Bay of Plenty farmer Fraser McGougan has been appointed a climate change ambassador as part of the dairy sector's Dairy Action for Climate Change initiative.

He is one of 15 dairy farmers nationwide who will champion the climate change cause as part of an 18-month long commitment by the dairy sector to help farmers understand climate change, the scientific research under way, and the environmental mitigations they can undertake on their farms right now to reduce their emissions.

DairyNZ chief executive Tim Mackle said the 15 men and women all represented best environmental farming practice for their farm system.

"They run their farms profitably and sustainably and are serious about reducing on farm greenhouse gas emissions.

"Many farmers are already leading with environmental practices, but these 15 people have taken it a step further. They have not only been ahead of the game, but have undertaken to share their knowledge and learning with others."

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Mackle said Fraser strived to farm using best environmental practice for his farm.

"He runs his farm profitably and sustainably, and has undertaken to share his knowledge and learning with others.

"From today he will work with the rural community to help other farmers understand the challenge of climate change and what options they have right now to reduce biological emissions on their farm."

Fraser McGougan is a fourth-generation farmer running the family farm of 420 cows near Whakatane. He and his wife aim to focus on what they can do well and keeping costs down.

The McGougans won the Best People Leadership in the Dairy Business of the Year awards, as well as Low Input with Best Financials and Best Bay of Plenty-Central Plateau Farm Performance in 2016.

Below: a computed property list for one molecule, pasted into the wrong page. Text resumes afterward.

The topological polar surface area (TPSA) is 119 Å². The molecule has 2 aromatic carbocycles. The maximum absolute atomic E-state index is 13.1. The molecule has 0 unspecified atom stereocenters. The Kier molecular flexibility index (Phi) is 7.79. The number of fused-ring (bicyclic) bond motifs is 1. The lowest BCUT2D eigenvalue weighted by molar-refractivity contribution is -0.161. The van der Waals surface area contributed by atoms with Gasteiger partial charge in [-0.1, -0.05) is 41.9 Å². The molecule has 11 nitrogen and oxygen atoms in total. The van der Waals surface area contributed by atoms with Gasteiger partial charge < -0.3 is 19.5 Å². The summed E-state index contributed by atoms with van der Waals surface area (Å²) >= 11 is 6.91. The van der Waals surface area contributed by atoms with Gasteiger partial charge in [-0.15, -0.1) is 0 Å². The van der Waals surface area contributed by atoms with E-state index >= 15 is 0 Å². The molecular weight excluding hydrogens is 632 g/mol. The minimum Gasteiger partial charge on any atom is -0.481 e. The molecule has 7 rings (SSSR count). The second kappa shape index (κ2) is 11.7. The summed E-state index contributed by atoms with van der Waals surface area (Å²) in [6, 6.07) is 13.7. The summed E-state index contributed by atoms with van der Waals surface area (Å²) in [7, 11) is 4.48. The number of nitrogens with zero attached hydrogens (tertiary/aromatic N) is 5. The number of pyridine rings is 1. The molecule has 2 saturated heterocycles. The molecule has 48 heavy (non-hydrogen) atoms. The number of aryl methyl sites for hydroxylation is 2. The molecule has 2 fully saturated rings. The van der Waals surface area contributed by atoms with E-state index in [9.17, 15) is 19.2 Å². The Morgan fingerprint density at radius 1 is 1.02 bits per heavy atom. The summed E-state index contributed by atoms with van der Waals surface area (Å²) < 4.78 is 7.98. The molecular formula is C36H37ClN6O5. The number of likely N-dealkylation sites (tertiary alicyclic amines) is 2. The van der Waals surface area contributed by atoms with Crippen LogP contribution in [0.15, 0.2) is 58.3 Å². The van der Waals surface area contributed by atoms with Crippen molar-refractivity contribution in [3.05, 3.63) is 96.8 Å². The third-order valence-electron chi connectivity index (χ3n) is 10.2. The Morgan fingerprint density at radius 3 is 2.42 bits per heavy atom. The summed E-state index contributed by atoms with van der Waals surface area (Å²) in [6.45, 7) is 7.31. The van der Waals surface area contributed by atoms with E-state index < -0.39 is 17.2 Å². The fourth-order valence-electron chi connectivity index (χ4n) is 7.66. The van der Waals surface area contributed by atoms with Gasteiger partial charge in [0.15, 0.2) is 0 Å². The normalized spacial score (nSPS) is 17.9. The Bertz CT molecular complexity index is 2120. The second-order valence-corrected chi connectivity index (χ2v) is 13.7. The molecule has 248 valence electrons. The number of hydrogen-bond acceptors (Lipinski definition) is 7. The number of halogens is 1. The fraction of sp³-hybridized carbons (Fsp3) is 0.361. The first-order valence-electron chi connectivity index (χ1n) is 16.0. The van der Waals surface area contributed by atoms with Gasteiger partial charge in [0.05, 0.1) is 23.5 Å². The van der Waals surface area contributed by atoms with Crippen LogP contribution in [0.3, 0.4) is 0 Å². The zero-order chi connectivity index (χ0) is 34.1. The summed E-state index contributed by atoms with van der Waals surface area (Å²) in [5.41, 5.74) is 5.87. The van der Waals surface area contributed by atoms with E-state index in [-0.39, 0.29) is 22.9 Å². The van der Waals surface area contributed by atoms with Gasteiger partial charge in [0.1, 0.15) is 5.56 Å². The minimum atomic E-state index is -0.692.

"As younger farmers we are looking to the future," McGougan said.

"I want our farm to be seen as an example of what can be done on a pretty standard farm, while balancing profitability and environmental standards.

"Small steps now lead to big differences down the track. We've already reduced our use of fresh water, decreased nitrogen use and are retiring and replanting native bush. But I know we are just at the beginning of this journey.

"All farms are different, and one size doesn't fit all – but I look forward to working with other farmers who are heading in the same direction."

Mackle said emission reduction was a challenge facing the entire food sector worldwide, and New Zealand was well placed to take on opportunity to showcase sustainable dairy to the world.

"New Zealand is already one of the lowest emission producers of dairy in the world. But for New Zealand to achieve its 2030 target, we must look at ways to reduce all gases across all sectors.

"This isn't just about dairy – all sectors need to scrutinise the way they operate. Only together can we help New Zealand transition to a low carbon economy."

Climate change ambassadors:

Aidan Bichan - Wairarapa, Carterton
Andrew Booth - Northland, Titoki – near Whangarei
Dean Alexander - Southland, Winton
Devon Slee - Canterbury, Ashburton
Earle Wright - Auckland, Tapora
Fraser McGougan - BOP, near Whakatane
George Moss - Waikato, Tokoroa
Jacqui Hahn - Waikato, Te Awamutu
John Hayward - Waikato, Te Kuiti
Keith Riley - Horizons, Dannevirke
Kevin Hall - Southland, Edendale
Theona Blom - Canterbury, between Hororata and Rakaia
Trish Rankin - Taranaki
Vern Brasell - Wairarapa, Carterton
Wayne Langford - Golden Bay